It covers most of your baby and takes away the need for a parasol, which we all know is the most useless piece of equipment ever. It’s better for urban use rather than rough tracks, though and the carrycot costs another £170. Extras include raincover and mosquito net.
Joie Pact: £150, John Lewis
We all know the world of pushchairs is huge, but did you know that even the world of lightweight, travel-system compatible buggies is mammoth? No sooner have you done your research that another newbie pops up on your Google search.
This is our favourite, thanks to a whole host of features including life-flat seat (making it suitable from birth), impressive suspension, quick one-hand fold, adjustable handlebars, lockable front swivel wheels and roomy basket. It’s much less flimsy than most yet still lightweight at just over 6kg and it’s easy and comfy to push, as well as working with a range of car seats.
It will last your littl’un until they’re around three and it comes with a whole host of accessories including raincover, chest pads, sun shade, hood and bumper bar and we like the colours too – red, pewter or navy.
There are limitations, though – you can’t use it with a carrycot and the seat unit only faces forward, which means less interaction with your baby. And although it’s ok on rough surfaces, those small front wheels are much happier on tarmac (although it glides over kerbs).
Britax Holiday: £95, Mothercare
As any parent knows, there’s only one kind of stroller you want to take on holiday – a very light, compact and easy-to-carry one. Weighing just over 5kg and folding up really small, as well as coming with a shoulder strap, this is a great option and it comes in lots of cheery colours too.
Designed for six months upwards, and lasting up until three-years-old, it does the basics really well – easy to push on smooth surfaces and kerbs (although not so great for off-road) and it’s easy to push and fold, with a decent enough shopping basket.
Be warned there’s no recline, foot or leg rest or raincover and it only faces forward and it doesn’t have fancypants features like adjustable handlebars (although they’re comfortable enough) and you won’t get the same sturdy feeling as with some heavier, bigger pushchairs.
But it doesn’t pretend to be for everyday use and for holidays – as well as public transport and a spare buggy to keep at the grandparents – this is tops.
Baby Jogger City Premier: £388.95, Amazon
If you rarely have both hands to spare when trying to get your stroller to work in your favour, then you’ll love this one, with its one-hand recline, one-hand fold and easy-to-reach-with-one-hand shopping basket. It’s so simple to push that you can even use just one hand when moving short distances.
It’s not the smallest or lightest of buggies, but it’s surprisingly compact when folded and the roomy, well-padded seat and top-notch suspension – along with the adjustable foot rest – makes for a super-comfy ride both on and off road, making it good for town or country use.
The UV50+ hood is extra-large and the seat is reversible so you can talk directly to your baby or let them enjoy the view. You can use it from six months, or from birth with additional carrycot or the City GO car seat (don’t forget the adapters).
We’d have liked a raincover to be included, but that’s a small trade-off of a versatile, great looking and extremely well designed buggy.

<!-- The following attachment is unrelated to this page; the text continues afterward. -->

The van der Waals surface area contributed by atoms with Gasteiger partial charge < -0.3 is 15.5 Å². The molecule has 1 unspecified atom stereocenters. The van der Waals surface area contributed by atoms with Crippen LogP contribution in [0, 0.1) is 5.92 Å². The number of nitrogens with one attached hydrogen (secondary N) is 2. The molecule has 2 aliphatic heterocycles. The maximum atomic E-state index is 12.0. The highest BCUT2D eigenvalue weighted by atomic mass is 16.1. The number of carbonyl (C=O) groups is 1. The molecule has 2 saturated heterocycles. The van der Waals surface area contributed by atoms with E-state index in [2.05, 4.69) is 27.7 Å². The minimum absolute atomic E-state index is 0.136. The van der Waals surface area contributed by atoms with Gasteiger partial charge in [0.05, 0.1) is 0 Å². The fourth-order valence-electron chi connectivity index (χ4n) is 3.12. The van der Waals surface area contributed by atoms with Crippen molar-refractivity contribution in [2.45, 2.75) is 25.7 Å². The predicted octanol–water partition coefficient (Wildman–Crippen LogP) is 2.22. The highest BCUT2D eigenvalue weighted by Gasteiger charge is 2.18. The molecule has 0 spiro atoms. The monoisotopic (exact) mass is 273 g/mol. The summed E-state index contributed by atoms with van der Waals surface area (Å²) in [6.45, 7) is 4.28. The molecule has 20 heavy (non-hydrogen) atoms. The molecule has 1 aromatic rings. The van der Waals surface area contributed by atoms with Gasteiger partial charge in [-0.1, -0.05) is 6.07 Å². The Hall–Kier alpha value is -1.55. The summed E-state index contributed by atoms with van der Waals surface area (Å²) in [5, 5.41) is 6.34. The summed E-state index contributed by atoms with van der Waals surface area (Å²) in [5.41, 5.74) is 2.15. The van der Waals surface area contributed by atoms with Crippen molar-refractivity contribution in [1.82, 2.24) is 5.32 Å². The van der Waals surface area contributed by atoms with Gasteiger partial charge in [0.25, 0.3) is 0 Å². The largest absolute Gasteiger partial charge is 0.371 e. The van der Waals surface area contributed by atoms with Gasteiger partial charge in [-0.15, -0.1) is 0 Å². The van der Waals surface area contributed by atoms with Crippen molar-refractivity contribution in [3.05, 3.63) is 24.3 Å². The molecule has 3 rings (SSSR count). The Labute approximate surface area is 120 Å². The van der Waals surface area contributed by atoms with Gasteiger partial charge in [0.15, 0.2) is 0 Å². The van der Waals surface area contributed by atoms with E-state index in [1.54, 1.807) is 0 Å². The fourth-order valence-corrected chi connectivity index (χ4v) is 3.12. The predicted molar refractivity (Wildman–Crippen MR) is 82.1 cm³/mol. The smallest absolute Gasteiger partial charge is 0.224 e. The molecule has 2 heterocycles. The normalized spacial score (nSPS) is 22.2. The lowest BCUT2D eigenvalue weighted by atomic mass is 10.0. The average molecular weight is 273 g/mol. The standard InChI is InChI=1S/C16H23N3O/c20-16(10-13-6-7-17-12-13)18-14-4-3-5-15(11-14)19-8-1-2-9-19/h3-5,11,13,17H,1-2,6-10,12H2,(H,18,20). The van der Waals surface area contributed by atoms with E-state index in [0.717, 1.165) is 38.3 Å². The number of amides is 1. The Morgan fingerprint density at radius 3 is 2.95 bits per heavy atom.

Nuna Mixx: £400, John Lewis
This pushchair manages the bumpiest of country tracks or most uneven of grass well and has one of the biggest baskets we’ve come across, yet it’s also stylish and impressively compact, making it equally good for shopping, school runs and public transport.
It’s got a reversible seat and isn’t too heavy. We also like the spacious seat, deep recline and the fact that the brake works even if you’re wearing flip-flops. The handlebars are both comfy and adjustable, meaning it suits people of different heights.
And it’s travel system compatible, so you can use it with the Nuna Pipa Icon baby car seat. Everything feels good quality, right down to the smallest detail like the straps. You can’t fold it with one hand, though, and the instructions aren’t as clear as they could be.
It’s suitable to use from birth until around five or six years-old (although they might find the seat a bit narrow if they’re on the larger side). A phenomenally good all-rounder that ticks almost every box.
Cosatto WOW: £599.95
Wow by name, wow by nature, this pram/pushchair combo with travel system compability and separate carrycot can be used from birth until around three-years-old.
It’s got a reversible seat, is simple to set up and use and lots of one-handed features including the seat recline, calf support and carrycot release mechanism – although, surprisingly it can’t be folded one-handed (but it’s still pretty easy to fold).
The rubber all-terrain wheels and top-notch suspension makes it easy to push and turn although we’d hoped for a few less judders on really rough terrain. There’s lot of attention to detail – good sized basket, bottle holder, adjustable handlebar and – listen up, littl’uns – a very comfy and well-padded bucket seat.
There are niggles – the adaptors take time to get on and the harness is a bit fiddly, but neither are deal breakers. With Cosatto’s signature bold prints and spirited patterns, this isn’t one for shrinking violets who want to blend into the background, but if you want a vibrant, great looking and practical buggy, this is a lovely pushchair.
Maxi Cosi Adorra: £309.75, Amazon
This stylish, modern looking and easy-to-use buggy has it all. Lie-flat seat? Tick. Option to use it as a carrycot? Tick. Very large seat unit? Tick. Travel system compatible? Tick. Easy one-handed fold? Tick? Reversible seat? Tick. No need to take seat out to fold (or even to turn it round before folding? Tick.
One handed recline? Tick. And it doesn’t stop there – it’s simple to assemble, it’s got a generous sized basket, a big nicely padded seat and it stands up when folded. The brake is very responsive (although it can catch on your feet as you walk) and It’s suitable from birth until around three-and-a-half years-old and while it’s not quite as easy to work it off-road, it’s not bad.